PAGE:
See Commons, Tragedies of the
Update: In David's defense it looks like conservatives are so allergic to anything that even remotely smacks of environmentalism that they won't support catch shares. <sigh>
The Washington Post has another in a long line of distressing reports about the unsustainability of the modern economy, this time about the end of fish:
This is more than just a wake-up call for greater awareness of sustainable food practice. It's not even just a reminder of the current global ecological crisis. It's also a reminder of the grand ideological precipice on which conservatism itself rests.
Economic conservatism rests on the principle that government intervention is largely unnecessary because markets in their grand wisdom correct themselves over time without the need for interference.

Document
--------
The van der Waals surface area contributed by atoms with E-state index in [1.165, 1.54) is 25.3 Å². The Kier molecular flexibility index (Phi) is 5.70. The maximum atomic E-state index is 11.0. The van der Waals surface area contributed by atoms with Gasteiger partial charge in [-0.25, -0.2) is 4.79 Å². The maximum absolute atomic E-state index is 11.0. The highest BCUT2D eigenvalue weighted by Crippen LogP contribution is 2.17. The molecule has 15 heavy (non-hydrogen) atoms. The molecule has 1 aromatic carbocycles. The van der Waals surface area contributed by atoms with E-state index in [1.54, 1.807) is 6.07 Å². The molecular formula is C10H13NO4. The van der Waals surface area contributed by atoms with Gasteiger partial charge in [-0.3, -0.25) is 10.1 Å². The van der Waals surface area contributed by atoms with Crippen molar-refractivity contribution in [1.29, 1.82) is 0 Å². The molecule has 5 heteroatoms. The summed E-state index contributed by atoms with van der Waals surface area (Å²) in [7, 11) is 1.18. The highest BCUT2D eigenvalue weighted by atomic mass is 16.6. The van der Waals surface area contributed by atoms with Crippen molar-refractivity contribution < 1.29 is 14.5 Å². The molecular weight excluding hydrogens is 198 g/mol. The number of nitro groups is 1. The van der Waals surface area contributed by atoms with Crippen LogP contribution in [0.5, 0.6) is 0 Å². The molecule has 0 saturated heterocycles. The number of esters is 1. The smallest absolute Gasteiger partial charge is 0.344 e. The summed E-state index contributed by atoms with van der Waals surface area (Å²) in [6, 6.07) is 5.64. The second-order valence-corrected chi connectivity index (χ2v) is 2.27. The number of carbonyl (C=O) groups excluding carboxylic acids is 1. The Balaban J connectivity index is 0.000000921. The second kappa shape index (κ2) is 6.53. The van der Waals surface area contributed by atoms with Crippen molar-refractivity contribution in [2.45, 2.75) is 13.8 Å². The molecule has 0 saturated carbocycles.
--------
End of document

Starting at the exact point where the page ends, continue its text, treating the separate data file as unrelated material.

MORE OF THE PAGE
The keyword here is "largely". The problems of overfishing and climate change are good examples of the tragedy of the commons, classic cases of market failure that would be acknowleged by conservative types. Moreover, there are market-based solutions for both problems: tradeable fishing quotas in the case of the former and either cap-and-trade or a carbon tax for the latter.
I'm not interested in defending conservatives, but lets at least gets the facts right, yes?